Natural hazards amplified by climate change

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BY ELLISON VAHI

SOLOMON Islands is building resilience at the community level through the Community Resilience to Climate and Disaster Risk in Solomon Islands Project (CRISP) project.

The project, which is carried out through the Ministry of Environment, Climate Change, Disaster Management and Meteorology, focuses on bringing climate change adaptation and disaster risk reduction into government policies and operations, setting up early warning systems and investing in vulnerable communities in the provinces.

As a small Island State Country, the Solomon Islands is highly prone to natural hazards such as tropical cyclones, volcanic eruptions, earthquakes, tsunamis, landslides, floods and droughts and is ranked among the 10 countries with the greatest exposure and vulnerability to natural disasters.

Seven major disasters have been triggered by natural hazards over the past three decades, causing loss of life and having a severe and adverse economic impact.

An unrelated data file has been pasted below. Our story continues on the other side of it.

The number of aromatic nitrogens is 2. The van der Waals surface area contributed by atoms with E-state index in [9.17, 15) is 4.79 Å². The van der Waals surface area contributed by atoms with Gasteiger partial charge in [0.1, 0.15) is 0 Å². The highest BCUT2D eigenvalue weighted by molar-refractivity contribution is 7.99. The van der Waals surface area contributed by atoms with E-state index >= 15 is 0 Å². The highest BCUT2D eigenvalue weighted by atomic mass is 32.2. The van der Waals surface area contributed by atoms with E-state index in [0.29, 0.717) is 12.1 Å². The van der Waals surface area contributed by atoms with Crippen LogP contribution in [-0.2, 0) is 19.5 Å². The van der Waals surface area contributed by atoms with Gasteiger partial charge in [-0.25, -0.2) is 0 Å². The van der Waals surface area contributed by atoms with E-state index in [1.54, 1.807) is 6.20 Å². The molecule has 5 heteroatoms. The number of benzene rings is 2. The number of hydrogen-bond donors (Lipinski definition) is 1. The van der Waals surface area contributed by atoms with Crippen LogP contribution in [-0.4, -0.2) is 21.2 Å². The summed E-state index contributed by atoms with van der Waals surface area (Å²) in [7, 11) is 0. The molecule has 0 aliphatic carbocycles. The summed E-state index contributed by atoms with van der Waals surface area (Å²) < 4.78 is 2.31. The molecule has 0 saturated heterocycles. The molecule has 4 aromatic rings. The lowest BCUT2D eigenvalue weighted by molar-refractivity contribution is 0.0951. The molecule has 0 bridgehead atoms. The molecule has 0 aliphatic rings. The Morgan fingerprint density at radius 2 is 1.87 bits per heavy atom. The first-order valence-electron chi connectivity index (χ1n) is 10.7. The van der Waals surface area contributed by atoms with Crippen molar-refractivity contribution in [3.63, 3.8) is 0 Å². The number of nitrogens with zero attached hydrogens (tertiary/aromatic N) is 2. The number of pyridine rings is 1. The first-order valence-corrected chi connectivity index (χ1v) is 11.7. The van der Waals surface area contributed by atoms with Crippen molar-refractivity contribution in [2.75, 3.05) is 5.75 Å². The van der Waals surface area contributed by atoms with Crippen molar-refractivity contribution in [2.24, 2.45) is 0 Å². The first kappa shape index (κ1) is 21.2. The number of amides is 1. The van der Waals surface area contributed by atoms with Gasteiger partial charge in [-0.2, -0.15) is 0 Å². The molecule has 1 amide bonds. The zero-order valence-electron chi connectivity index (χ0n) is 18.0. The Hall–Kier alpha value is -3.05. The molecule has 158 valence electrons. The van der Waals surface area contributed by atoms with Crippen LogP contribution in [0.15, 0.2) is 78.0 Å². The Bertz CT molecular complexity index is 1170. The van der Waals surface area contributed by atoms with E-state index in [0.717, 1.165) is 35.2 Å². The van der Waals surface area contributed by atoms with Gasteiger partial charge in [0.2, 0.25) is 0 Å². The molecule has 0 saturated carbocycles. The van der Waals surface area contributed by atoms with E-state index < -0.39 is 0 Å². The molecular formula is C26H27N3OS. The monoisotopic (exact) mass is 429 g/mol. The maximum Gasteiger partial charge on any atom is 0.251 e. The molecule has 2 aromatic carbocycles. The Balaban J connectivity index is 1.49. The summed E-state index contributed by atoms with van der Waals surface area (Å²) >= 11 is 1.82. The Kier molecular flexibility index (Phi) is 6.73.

Climate change also have threatens to increase the frequency and severity of natural disasters in the Solomon Islands.

Notably, in 2014, flash flooding in Guadalcanal Province was estimated to have displaced 10,000 people and caused damages and losses equivalent to 9 percent of the country’s GDP.

Modelling predicts, natural hazards and climate change will lead to an average direct loss of US$20.5 million or 3 percent of the gross domestic product (GDP) annually for the next 50 years.

Other low lying atolls too have also faced the threat of coastal erosion as a result of sea level rise while their food supply has been affected by changing climatic patterns.

The growing intensity of natural hazards and climate change have made life especially low lying atolls in the Solomon Islands difficult for instance, where community’s struggle for water, brought on by the destruction of the village’s water supply system in major cyclones.

The project is supported by the EU-funded ACP-EU Natural Disaster Risk Reduction Program, managed by the Global Facility for Disaster Reduction and Recovery, and the Global Environment Facility’s Least Development Country Fund.

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